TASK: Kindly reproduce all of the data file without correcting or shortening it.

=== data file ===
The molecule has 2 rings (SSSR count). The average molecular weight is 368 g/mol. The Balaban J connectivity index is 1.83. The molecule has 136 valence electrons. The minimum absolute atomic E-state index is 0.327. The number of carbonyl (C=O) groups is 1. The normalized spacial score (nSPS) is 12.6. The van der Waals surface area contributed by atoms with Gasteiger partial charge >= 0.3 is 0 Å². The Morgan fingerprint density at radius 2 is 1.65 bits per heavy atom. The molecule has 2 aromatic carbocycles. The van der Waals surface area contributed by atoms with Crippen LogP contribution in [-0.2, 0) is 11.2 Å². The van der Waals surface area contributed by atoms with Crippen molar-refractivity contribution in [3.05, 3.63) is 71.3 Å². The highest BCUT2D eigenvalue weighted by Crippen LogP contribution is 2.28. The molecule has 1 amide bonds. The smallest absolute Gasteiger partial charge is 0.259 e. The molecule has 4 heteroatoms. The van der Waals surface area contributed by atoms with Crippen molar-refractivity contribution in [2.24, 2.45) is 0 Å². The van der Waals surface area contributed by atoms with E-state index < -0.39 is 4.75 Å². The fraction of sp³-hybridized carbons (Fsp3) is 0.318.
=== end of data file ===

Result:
The molecule has 2 rings (SSSR count). The average molecular weight is 368 g/mol. The Balaban J connectivity index is 1.83. The molecule has 136 valence electrons. The minimum absolute atomic E-state index is 0.327. The number of carbonyl (C=O) groups is 1. The normalized spacial score (nSPS) is 12.6. The van der Waals surface area contributed by atoms with Gasteiger partial charge >= 0.3 is 0 Å². The Morgan fingerprint density at radius 2 is 1.65 bits per heavy atom. The molecule has 2 aromatic carbocycles. The van der Waals surface area contributed by atoms with Crippen LogP contribution in [-0.2, 0) is 11.2 Å². The van der Waals surface area contributed by atoms with Crippen molar-refractivity contribution in [3.05, 3.63) is 71.3 Å². The highest BCUT2D eigenvalue weighted by Crippen LogP contribution is 2.28. The molecule has 1 amide bonds. The smallest absolute Gasteiger partial charge is 0.259 e. The molecule has 4 heteroatoms. The van der Waals surface area contributed by atoms with Crippen molar-refractivity contribution in [2.24, 2.45) is 0 Å². The van der Waals surface area contributed by atoms with E-state index < -0.39 is 4.75 Å². The fraction of sp³-hybridized carbons (Fsp3) is 0.318.